WOW! I'm coming up on two weeks into my intensive UX journey and so much has happened already. Chief among those events is that I have already obtained two high performing, high authority mentors in the industry that I speak to on a regular basis!
Some may be looking for a mentor right now that they could connect with. Some may be wondering how they can get the most out of their relationship with their mentor. Well today, I would like to share with you how I obtained my mentors and how huge of a benefit they have been to me.
HERE'S MY STORY
While I was researching programs I could take to help me get my career going in UX, I stumbled across a company called Career Foundry. I saw their UX program and on their website, they have a section where recent graduates provide their feedback on the course. To be honest with you, my first thought was "this is cheesy....these people aren't real. They must have been paid to say these things. I'm going to research each individual to see if they are real!"
So I started searching for these folks on LinkedIn, Facebook, etc. You know, doing everything short of being a stalker. Most of them got back to me with real, honest feedback. One of them reached out to me and told me to call this person. I was shocked!
So I called, and to my surprising delight, I was speaking to a REAL PERSON, with real responsibilities, who was very real about the industry, the course, and about the story that led this person to UX. I shared my experience and my absolute gratitude for the connection. We had a long, awesome conversation about UX. Geeked out on UX! We connected, and we both agreed on a genuine Mentor/Mentee relationship!
Through my mentor, I connected with another authority in the industry. And now, I will have two mentors helping to reach my goals in UX.
Here are my take aways from this experience:
BE GENUINELY INTERESTED IN UX!
This part I feel is important to speak on. Let's be real, there's a lot of benefits to going into UX design. The demand for UXers is high right now, and companies are willing to pay top dollar and give you good benefits and a good work/life balance. It's easy to jump into this arena just to get the perks.
I have found the UX designers are very real people, so they will likely sniff out a fraud from a mile away. They are also nice, so I do believe they will give you some advice or guidance. But when it comes to finding people to help you in this industry, if you're not genuinely interested in what they are interested in, if you can't "nerd out" over UX with them, it will be very difficult to find a mentor. Probably best to figure out what you are genuinely interested in and go in that path rather than UX.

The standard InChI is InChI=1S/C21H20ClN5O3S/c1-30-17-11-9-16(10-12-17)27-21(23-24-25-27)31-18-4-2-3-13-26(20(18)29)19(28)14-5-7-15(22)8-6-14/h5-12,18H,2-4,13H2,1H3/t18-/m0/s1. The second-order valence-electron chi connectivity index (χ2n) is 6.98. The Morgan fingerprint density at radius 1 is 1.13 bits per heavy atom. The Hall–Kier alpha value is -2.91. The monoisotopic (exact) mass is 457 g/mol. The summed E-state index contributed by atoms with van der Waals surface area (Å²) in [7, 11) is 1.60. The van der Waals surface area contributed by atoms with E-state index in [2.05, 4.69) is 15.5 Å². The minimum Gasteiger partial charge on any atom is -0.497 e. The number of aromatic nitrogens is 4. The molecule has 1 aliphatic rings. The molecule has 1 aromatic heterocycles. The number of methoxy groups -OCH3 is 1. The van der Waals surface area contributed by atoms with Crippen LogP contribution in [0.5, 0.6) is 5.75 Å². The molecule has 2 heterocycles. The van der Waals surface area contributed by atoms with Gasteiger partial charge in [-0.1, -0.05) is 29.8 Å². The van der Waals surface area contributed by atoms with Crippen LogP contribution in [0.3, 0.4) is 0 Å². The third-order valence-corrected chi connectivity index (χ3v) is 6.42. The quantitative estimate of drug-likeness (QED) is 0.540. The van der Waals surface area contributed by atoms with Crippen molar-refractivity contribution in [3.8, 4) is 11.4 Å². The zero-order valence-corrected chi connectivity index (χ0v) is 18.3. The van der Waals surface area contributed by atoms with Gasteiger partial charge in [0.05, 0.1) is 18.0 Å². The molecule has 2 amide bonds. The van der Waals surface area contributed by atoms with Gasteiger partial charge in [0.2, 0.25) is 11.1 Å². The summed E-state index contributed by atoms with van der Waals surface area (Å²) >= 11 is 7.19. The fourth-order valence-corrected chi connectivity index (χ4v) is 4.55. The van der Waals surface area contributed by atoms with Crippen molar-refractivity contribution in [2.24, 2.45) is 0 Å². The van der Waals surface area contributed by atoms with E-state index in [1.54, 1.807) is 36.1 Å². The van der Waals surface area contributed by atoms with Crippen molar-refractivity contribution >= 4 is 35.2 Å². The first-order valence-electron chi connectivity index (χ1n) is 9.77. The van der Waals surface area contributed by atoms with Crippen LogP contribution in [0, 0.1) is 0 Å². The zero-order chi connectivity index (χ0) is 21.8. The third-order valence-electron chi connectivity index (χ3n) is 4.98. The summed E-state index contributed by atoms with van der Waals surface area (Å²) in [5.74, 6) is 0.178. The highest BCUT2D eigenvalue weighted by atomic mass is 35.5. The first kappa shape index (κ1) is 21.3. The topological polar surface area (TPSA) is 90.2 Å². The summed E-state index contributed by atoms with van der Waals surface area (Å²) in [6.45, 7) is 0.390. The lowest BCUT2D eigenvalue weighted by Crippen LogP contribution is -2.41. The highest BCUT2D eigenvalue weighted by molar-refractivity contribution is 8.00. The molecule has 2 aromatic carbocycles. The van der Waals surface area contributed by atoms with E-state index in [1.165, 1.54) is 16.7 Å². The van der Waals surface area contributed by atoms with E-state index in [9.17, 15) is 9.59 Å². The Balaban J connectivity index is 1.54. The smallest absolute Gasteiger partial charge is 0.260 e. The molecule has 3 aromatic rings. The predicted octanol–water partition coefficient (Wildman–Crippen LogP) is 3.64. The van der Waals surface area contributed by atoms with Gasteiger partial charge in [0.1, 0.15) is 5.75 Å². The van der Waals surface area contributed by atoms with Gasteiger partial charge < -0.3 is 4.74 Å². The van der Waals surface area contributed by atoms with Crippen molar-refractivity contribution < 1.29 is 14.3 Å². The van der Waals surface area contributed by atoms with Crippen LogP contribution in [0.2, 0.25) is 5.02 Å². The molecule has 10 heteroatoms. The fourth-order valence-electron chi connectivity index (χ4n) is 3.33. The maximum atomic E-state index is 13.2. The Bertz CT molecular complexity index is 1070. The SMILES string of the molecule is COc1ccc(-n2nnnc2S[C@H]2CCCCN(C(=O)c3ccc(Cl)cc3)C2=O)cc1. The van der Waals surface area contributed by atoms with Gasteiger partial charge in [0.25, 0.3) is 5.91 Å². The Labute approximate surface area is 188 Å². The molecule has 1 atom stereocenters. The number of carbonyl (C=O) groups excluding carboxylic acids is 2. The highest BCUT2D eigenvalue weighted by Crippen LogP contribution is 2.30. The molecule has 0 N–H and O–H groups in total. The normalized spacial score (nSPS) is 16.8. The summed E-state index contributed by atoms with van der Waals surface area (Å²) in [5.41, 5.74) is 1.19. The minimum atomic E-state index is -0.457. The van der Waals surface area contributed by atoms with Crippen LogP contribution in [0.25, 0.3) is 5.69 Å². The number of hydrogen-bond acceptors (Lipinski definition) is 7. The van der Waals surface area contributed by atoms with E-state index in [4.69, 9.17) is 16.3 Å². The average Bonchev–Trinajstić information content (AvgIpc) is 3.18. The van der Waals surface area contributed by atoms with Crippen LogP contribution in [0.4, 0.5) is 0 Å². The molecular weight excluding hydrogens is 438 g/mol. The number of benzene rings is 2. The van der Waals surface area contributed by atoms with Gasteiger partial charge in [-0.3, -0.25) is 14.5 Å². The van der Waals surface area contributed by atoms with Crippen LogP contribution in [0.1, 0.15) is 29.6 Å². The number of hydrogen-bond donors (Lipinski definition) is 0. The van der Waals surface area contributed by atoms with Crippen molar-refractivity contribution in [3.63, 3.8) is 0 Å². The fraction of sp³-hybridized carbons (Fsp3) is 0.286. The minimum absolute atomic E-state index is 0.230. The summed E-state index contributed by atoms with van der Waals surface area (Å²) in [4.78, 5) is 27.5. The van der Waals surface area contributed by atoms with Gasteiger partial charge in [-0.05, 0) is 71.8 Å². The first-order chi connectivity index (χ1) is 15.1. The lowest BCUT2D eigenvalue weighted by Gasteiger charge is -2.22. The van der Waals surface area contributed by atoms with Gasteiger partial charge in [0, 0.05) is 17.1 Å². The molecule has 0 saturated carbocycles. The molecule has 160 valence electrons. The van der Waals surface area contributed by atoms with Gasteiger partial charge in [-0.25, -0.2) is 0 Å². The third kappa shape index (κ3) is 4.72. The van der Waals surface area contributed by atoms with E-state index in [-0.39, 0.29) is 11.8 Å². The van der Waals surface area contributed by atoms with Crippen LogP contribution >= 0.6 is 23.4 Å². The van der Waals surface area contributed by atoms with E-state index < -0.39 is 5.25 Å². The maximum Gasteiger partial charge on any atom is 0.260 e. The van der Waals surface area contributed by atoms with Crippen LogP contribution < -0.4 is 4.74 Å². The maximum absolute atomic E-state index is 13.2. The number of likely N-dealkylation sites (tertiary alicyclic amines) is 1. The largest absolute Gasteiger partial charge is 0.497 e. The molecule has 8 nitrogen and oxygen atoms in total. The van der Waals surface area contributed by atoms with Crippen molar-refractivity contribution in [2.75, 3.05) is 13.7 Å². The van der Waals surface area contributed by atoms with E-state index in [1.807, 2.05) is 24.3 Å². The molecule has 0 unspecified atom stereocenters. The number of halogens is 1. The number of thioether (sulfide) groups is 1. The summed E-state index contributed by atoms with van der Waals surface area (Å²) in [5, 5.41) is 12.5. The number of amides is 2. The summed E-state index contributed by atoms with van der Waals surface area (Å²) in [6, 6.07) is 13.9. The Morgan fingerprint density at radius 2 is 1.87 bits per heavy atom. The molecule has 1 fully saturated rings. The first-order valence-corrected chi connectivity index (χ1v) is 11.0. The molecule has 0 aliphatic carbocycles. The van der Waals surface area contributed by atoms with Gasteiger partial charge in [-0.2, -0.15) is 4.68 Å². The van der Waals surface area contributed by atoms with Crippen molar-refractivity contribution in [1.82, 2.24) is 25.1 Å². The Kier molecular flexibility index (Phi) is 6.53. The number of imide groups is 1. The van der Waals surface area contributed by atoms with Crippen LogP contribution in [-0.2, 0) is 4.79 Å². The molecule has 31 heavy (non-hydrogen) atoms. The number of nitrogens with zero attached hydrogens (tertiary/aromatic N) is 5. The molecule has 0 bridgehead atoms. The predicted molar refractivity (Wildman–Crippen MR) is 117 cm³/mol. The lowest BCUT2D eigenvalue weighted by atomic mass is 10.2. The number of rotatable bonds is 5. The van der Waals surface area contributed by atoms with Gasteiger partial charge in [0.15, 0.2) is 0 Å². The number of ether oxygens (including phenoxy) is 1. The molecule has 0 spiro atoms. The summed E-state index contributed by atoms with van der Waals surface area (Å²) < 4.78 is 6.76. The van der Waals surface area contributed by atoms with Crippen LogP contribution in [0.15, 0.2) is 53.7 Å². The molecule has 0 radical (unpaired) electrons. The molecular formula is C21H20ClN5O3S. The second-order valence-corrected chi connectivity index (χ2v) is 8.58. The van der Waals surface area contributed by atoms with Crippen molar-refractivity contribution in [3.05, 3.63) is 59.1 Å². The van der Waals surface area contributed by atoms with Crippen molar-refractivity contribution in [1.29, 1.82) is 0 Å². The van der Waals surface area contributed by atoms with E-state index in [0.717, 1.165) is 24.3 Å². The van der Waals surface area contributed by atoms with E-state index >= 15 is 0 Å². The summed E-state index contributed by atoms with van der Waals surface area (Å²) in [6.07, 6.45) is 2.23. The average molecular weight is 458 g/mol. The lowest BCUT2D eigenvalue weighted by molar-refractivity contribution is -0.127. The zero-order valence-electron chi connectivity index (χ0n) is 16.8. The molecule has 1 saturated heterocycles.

PUT YOURSELF OUT THERE
I had to do it. Everyone else had to do it! So do you.
I sent InMail messages on LinkedIn to reach out to people in the UX industry to get their perspective on the Career Foundry course. Yes, I actually paid for a premium membership with LinkedIn to do this. I was serious. I think the UX community recognized that and responded accordingly.
Now a days, there is no excuse not to put yourself out there. You have soooo many resources that make it easy to reach someone. LinkedIn is awesome, but you can also do FaceBook, Instagram, Twitter, etc. It 's worth mentioning that LinkedIn worked for me though.
BE GRATEFUL AND ENTHUSIASTIC
This kind of goes with my first point. Being grateful and enthusiastic at all times is easy when its' coming from a real place. So make sure you are genuinely interested in UX.
Furthermore, show your gratefulness and enthusiasm for speaking with someone about UX. Talk about things that you have found. Share your perspectives. Express your enthusiasm for the industry. Connect with people on these topics and your experiences. I was and still am genuinely grateful and enthusiastic about connecting with my mentor. I think she appreciates that!
HAVE SOMETHING TO OFFER
Having a genuine interest in UX and being enthusiastic about the industry is a solid start. Those two alone will prompt you to want to be involved in any project at any level without even getting paid, which is good.
But beyond that, you have a wealth of knowledge and experience that will be useful to somebody. Whether it's work experience, volunteer experience, course work, sports, whatever! Your unique talents and experiences can be beneficial to somebody. As you are connecting with a potential mentor, try to mention those things when it is appropriate to mention them.
This leads me to my next point...
I appreciate my connection with my mentor a lot. I love her energy, sense of humor, her take on life and I'm pretty sure she loves mine. We were both being very real about who we are and we formed a genuine connection because of it. I would hope that's what all mentor/mentee relationships are like.
What are your thoughts on this topic? Leave a comment below or email me using the contact form on the Contact tab.